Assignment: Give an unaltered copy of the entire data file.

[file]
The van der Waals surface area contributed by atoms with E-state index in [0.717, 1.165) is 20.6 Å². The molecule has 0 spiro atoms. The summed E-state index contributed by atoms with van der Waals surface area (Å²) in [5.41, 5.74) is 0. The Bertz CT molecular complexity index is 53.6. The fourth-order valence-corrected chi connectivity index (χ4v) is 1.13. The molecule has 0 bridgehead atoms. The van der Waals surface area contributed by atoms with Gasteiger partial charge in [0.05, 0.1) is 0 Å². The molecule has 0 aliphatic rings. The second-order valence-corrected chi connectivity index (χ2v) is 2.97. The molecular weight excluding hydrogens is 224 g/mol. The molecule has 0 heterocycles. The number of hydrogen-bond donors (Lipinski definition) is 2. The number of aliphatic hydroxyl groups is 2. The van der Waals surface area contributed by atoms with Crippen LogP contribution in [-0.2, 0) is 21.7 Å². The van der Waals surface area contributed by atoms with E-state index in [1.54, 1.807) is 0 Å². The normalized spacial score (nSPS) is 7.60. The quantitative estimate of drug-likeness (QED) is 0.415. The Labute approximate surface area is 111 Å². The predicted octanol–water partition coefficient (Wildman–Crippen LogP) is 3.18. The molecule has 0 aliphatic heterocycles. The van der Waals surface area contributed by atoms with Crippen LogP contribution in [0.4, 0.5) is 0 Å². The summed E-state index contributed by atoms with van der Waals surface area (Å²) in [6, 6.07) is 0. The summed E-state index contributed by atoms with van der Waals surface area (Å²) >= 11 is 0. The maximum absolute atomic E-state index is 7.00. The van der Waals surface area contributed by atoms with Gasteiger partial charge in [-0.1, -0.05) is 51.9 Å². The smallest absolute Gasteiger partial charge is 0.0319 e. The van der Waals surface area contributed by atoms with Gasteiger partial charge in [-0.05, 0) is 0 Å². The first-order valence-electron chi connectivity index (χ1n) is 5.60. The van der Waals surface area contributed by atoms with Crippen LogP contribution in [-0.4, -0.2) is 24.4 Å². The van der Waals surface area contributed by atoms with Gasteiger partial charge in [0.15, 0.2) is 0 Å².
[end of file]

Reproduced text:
The van der Waals surface area contributed by atoms with E-state index in [0.717, 1.165) is 20.6 Å². The molecule has 0 spiro atoms. The summed E-state index contributed by atoms with van der Waals surface area (Å²) in [5.41, 5.74) is 0. The Bertz CT molecular complexity index is 53.6. The fourth-order valence-corrected chi connectivity index (χ4v) is 1.13. The molecule has 0 bridgehead atoms. The van der Waals surface area contributed by atoms with Gasteiger partial charge in [0.05, 0.1) is 0 Å². The molecule has 0 aliphatic rings. The second-order valence-corrected chi connectivity index (χ2v) is 2.97. The molecular weight excluding hydrogens is 224 g/mol. The molecule has 0 heterocycles. The number of hydrogen-bond donors (Lipinski definition) is 2. The number of aliphatic hydroxyl groups is 2. The van der Waals surface area contributed by atoms with Crippen LogP contribution in [-0.2, 0) is 21.7 Å². The van der Waals surface area contributed by atoms with E-state index in [1.54, 1.807) is 0 Å². The normalized spacial score (nSPS) is 7.60. The quantitative estimate of drug-likeness (QED) is 0.415. The Labute approximate surface area is 111 Å². The predicted octanol–water partition coefficient (Wildman–Crippen LogP) is 3.18. The molecule has 0 aliphatic heterocycles. The van der Waals surface area contributed by atoms with Crippen LogP contribution in [0.4, 0.5) is 0 Å². The summed E-state index contributed by atoms with van der Waals surface area (Å²) in [6, 6.07) is 0. The summed E-state index contributed by atoms with van der Waals surface area (Å²) >= 11 is 0. The maximum absolute atomic E-state index is 7.00. The van der Waals surface area contributed by atoms with Gasteiger partial charge in [-0.1, -0.05) is 51.9 Å². The smallest absolute Gasteiger partial charge is 0.0319 e. The van der Waals surface area contributed by atoms with Gasteiger partial charge in [-0.05, 0) is 0 Å². The first-order valence-electron chi connectivity index (χ1n) is 5.60. The van der Waals surface area contributed by atoms with Crippen LogP contribution in [-0.4, -0.2) is 24.4 Å². The van der Waals surface area contributed by atoms with Gasteiger partial charge in [0.15, 0.2) is 0 Å².